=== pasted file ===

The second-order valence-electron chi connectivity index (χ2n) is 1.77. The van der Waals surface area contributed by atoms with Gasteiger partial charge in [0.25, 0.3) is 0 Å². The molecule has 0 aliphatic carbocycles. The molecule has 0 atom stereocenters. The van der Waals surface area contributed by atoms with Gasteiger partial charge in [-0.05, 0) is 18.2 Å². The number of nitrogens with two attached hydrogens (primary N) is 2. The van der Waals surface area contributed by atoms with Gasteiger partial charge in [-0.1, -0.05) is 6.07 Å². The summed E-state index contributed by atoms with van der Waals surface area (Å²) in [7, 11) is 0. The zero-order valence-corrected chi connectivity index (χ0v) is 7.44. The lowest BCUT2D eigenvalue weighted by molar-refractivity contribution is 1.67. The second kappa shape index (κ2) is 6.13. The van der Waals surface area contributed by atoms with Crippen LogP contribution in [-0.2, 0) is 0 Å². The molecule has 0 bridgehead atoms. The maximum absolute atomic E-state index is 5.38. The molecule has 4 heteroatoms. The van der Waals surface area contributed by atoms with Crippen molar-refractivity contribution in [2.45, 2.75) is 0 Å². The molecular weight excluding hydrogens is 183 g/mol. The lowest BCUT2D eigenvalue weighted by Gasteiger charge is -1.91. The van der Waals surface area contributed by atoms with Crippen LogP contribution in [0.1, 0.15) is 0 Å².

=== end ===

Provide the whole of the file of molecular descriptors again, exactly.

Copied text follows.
The second-order valence-electron chi connectivity index (χ2n) is 1.77. The van der Waals surface area contributed by atoms with Gasteiger partial charge in [0.25, 0.3) is 0 Å². The molecule has 0 aliphatic carbocycles. The molecule has 0 atom stereocenters. The van der Waals surface area contributed by atoms with Gasteiger partial charge in [-0.05, 0) is 18.2 Å². The number of nitrogens with two attached hydrogens (primary N) is 2. The van der Waals surface area contributed by atoms with Gasteiger partial charge in [-0.1, -0.05) is 6.07 Å². The summed E-state index contributed by atoms with van der Waals surface area (Å²) in [7, 11) is 0. The zero-order valence-corrected chi connectivity index (χ0v) is 7.44. The lowest BCUT2D eigenvalue weighted by molar-refractivity contribution is 1.67. The second kappa shape index (κ2) is 6.13. The van der Waals surface area contributed by atoms with Crippen LogP contribution in [-0.2, 0) is 0 Å². The molecule has 0 bridgehead atoms. The maximum absolute atomic E-state index is 5.38. The molecule has 4 heteroatoms. The van der Waals surface area contributed by atoms with Crippen molar-refractivity contribution in [2.45, 2.75) is 0 Å². The molecular weight excluding hydrogens is 183 g/mol. The lowest BCUT2D eigenvalue weighted by Gasteiger charge is -1.91. The van der Waals surface area contributed by atoms with Crippen LogP contribution in [0.1, 0.15) is 0 Å².